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By Emily Riden
f Harry de Leyer had arrived on time to a Pennsylvania horse
auction on a snowy day in February, 1956 there would likely
be no great story to tell, but as fate would have it, Harry was
running late.
When Harry, a Dutch immigrant and Long Island horse trainer,
did arrive to buy a cheap lesson horse, the auction had ended,
and the only horses remaining were those left unwanted, already
loaded on a trailer and bound for slaughter. One of them, a dirty,
gray plow horse, immediately caught Harry’s eye. He paid $80 for
the horse, named him Snowman, and their incredible story began.
Snowman became a dutiful lesson horse at the private girls
school where Harry instructed, before being sold to a farmer down
the street. Unhappy with this new home, Snowman jumped out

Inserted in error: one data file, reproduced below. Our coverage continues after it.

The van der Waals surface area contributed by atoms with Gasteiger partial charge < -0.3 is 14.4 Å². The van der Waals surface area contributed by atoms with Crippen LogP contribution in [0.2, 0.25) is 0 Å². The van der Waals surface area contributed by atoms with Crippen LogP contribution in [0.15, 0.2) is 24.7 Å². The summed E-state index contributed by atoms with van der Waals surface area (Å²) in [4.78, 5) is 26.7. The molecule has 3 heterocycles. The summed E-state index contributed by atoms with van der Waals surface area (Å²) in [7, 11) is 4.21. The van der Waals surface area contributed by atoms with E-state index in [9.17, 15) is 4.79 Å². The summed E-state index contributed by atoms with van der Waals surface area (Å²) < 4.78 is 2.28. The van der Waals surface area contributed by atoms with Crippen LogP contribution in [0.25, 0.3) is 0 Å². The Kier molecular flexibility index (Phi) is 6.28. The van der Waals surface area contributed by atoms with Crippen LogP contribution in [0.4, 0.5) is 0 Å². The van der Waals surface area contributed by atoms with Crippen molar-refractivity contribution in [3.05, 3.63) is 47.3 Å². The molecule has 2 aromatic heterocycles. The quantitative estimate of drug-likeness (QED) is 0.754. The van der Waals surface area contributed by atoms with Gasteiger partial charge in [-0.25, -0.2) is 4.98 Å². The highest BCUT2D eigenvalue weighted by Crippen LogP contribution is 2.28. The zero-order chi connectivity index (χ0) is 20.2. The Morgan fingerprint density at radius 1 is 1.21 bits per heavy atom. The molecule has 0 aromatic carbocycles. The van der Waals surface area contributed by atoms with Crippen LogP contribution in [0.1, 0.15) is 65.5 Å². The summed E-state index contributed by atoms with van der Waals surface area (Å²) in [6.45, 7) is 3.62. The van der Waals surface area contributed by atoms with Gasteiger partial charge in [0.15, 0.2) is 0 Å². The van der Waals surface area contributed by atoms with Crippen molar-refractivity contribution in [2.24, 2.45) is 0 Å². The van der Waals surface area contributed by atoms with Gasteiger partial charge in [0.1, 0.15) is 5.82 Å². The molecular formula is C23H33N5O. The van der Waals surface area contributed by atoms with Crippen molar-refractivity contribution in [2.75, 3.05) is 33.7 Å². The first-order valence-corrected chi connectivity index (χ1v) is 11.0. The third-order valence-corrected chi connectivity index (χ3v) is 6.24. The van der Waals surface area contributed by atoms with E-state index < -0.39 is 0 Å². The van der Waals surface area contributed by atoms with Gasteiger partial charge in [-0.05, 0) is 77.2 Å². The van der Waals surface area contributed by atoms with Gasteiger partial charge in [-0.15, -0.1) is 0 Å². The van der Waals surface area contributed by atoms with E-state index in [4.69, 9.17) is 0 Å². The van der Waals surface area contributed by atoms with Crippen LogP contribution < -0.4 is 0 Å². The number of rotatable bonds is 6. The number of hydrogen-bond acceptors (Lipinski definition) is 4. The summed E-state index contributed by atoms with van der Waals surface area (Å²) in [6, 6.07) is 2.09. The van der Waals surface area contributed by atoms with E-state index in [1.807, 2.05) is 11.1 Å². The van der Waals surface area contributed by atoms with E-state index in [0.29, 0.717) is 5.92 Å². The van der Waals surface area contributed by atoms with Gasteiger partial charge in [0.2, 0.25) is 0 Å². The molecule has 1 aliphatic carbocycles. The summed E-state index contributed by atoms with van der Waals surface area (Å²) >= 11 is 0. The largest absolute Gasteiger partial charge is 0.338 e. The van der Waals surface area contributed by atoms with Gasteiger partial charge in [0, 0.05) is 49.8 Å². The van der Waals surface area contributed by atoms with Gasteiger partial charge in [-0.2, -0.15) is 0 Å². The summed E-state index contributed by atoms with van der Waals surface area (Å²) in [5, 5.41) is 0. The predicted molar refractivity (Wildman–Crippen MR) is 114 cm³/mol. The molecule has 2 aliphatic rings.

of his paddock and returned to Harry, time and time again. Harry
realized that in his escapes, Snowman was easily clearing fve-
foot pasture fences. He quickly reclaimed Snowman and began
training him as a show jumper.
In just two short years, Snowman had cleared every hurdle
he faced, out jumping the top Thoroughbred show horses in the
country and jumping straight into hearts across the nation. In
1958, Harry and Snowman swept the triple crown of show jumping
- Snowman was named the American Horse Show Association’s
Horse of the Year, Professional Horseman’s Association champion
and the champion of Madison Square Garden’s Diamond Jubilee.
The following year, Snowman returned to Madison Square
Garden and went down in the history books as the frst horse to
Harry de Leyer
and Snowman:
Snowman’s rags-to-riches story
captured the nation’s attention.
Photo by Bill Ray Photography
a Film
Horses In History